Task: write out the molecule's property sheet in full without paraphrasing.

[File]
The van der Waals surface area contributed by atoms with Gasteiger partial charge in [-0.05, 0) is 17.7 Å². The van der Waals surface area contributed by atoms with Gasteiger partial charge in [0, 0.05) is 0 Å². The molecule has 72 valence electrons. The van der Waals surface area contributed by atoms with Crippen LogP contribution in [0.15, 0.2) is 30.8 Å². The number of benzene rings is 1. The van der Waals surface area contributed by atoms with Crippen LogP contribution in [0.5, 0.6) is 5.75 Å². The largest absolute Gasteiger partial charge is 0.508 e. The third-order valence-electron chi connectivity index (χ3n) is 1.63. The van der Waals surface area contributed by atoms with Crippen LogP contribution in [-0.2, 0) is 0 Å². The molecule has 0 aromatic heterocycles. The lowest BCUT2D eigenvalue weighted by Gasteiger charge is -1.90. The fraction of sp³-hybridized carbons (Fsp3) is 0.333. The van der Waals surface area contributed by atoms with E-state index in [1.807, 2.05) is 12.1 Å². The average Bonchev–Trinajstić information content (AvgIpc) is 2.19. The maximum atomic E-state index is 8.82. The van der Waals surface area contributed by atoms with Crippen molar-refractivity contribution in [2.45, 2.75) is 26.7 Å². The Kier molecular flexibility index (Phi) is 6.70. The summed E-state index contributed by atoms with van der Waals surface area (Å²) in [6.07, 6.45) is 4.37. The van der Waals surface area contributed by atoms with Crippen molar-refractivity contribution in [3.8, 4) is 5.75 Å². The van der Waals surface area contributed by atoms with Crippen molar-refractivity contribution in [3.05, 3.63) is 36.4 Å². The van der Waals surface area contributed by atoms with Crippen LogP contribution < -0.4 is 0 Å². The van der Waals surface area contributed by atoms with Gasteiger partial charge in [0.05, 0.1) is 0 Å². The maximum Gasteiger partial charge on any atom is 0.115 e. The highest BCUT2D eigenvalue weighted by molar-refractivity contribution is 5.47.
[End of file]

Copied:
The van der Waals surface area contributed by atoms with Gasteiger partial charge in [-0.05, 0) is 17.7 Å². The van der Waals surface area contributed by atoms with Gasteiger partial charge in [0, 0.05) is 0 Å². The molecule has 72 valence electrons. The van der Waals surface area contributed by atoms with Crippen LogP contribution in [0.15, 0.2) is 30.8 Å². The number of benzene rings is 1. The van der Waals surface area contributed by atoms with Crippen LogP contribution in [0.5, 0.6) is 5.75 Å². The largest absolute Gasteiger partial charge is 0.508 e. The third-order valence-electron chi connectivity index (χ3n) is 1.63. The van der Waals surface area contributed by atoms with Crippen LogP contribution in [-0.2, 0) is 0 Å². The molecule has 0 aromatic heterocycles. The lowest BCUT2D eigenvalue weighted by Gasteiger charge is -1.90. The fraction of sp³-hybridized carbons (Fsp3) is 0.333. The van der Waals surface area contributed by atoms with E-state index in [1.807, 2.05) is 12.1 Å². The average Bonchev–Trinajstić information content (AvgIpc) is 2.19. The maximum atomic E-state index is 8.82. The van der Waals surface area contributed by atoms with Crippen molar-refractivity contribution in [2.45, 2.75) is 26.7 Å². The Kier molecular flexibility index (Phi) is 6.70. The summed E-state index contributed by atoms with van der Waals surface area (Å²) in [6.07, 6.45) is 4.37. The van der Waals surface area contributed by atoms with Crippen molar-refractivity contribution in [3.8, 4) is 5.75 Å². The van der Waals surface area contributed by atoms with Crippen molar-refractivity contribution in [3.05, 3.63) is 36.4 Å². The van der Waals surface area contributed by atoms with Crippen LogP contribution < -0.4 is 0 Å². The van der Waals surface area contributed by atoms with Gasteiger partial charge in [0.05, 0.1) is 0 Å². The maximum Gasteiger partial charge on any atom is 0.115 e. The highest BCUT2D eigenvalue weighted by molar-refractivity contribution is 5.47.